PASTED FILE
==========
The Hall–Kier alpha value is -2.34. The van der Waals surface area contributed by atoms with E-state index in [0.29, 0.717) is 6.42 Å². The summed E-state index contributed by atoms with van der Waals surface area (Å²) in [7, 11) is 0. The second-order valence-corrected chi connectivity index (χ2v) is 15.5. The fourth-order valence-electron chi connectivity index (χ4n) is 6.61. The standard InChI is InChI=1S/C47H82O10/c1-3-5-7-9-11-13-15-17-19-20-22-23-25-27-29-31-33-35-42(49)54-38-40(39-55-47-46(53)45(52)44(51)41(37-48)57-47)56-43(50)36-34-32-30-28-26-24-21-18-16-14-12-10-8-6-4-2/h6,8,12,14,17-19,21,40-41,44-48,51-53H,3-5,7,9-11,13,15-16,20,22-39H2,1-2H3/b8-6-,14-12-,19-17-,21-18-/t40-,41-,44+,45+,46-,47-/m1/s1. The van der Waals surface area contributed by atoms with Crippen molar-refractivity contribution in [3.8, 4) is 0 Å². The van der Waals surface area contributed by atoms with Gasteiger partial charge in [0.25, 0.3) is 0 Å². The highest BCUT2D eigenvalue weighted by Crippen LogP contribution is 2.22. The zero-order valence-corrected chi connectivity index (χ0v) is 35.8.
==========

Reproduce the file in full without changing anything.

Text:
The Hall–Kier alpha value is -2.34. The van der Waals surface area contributed by atoms with E-state index in [0.29, 0.717) is 6.42 Å². The summed E-state index contributed by atoms with van der Waals surface area (Å²) in [7, 11) is 0. The second-order valence-corrected chi connectivity index (χ2v) is 15.5. The fourth-order valence-electron chi connectivity index (χ4n) is 6.61. The standard InChI is InChI=1S/C47H82O10/c1-3-5-7-9-11-13-15-17-19-20-22-23-25-27-29-31-33-35-42(49)54-38-40(39-55-47-46(53)45(52)44(51)41(37-48)57-47)56-43(50)36-34-32-30-28-26-24-21-18-16-14-12-10-8-6-4-2/h6,8,12,14,17-19,21,40-41,44-48,51-53H,3-5,7,9-11,13,15-16,20,22-39H2,1-2H3/b8-6-,14-12-,19-17-,21-18-/t40-,41-,44+,45+,46-,47-/m1/s1. The van der Waals surface area contributed by atoms with Crippen molar-refractivity contribution in [3.8, 4) is 0 Å². The van der Waals surface area contributed by atoms with Gasteiger partial charge in [0.25, 0.3) is 0 Å². The highest BCUT2D eigenvalue weighted by Crippen LogP contribution is 2.22. The zero-order valence-corrected chi connectivity index (χ0v) is 35.8.